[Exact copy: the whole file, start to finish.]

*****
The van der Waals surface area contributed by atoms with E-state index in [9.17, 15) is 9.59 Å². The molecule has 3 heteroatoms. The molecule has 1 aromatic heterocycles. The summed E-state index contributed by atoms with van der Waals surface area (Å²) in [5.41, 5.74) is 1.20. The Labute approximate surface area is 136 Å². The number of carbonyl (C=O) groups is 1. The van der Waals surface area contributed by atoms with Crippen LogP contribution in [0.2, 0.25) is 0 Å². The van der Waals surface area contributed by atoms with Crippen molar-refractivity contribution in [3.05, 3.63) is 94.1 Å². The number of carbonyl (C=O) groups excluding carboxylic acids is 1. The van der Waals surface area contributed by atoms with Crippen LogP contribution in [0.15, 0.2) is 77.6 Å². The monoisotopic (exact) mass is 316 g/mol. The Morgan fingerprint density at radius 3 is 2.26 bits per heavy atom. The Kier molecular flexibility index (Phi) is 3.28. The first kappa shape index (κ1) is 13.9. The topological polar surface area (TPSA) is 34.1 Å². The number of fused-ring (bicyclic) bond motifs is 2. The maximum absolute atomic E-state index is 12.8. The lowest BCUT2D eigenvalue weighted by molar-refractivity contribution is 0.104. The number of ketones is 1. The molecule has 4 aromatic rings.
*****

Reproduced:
The van der Waals surface area contributed by atoms with E-state index in [9.17, 15) is 9.59 Å². The molecule has 3 heteroatoms. The molecule has 1 aromatic heterocycles. The summed E-state index contributed by atoms with van der Waals surface area (Å²) in [5.41, 5.74) is 1.20. The Labute approximate surface area is 136 Å². The number of carbonyl (C=O) groups is 1. The van der Waals surface area contributed by atoms with Crippen LogP contribution in [0.2, 0.25) is 0 Å². The van der Waals surface area contributed by atoms with Crippen molar-refractivity contribution in [3.05, 3.63) is 94.1 Å². The number of carbonyl (C=O) groups excluding carboxylic acids is 1. The van der Waals surface area contributed by atoms with Crippen LogP contribution in [0.15, 0.2) is 77.6 Å². The monoisotopic (exact) mass is 316 g/mol. The Morgan fingerprint density at radius 3 is 2.26 bits per heavy atom. The Kier molecular flexibility index (Phi) is 3.28. The first kappa shape index (κ1) is 13.9. The topological polar surface area (TPSA) is 34.1 Å². The number of fused-ring (bicyclic) bond motifs is 2. The maximum absolute atomic E-state index is 12.8. The lowest BCUT2D eigenvalue weighted by molar-refractivity contribution is 0.104. The number of ketones is 1. The molecule has 4 aromatic rings.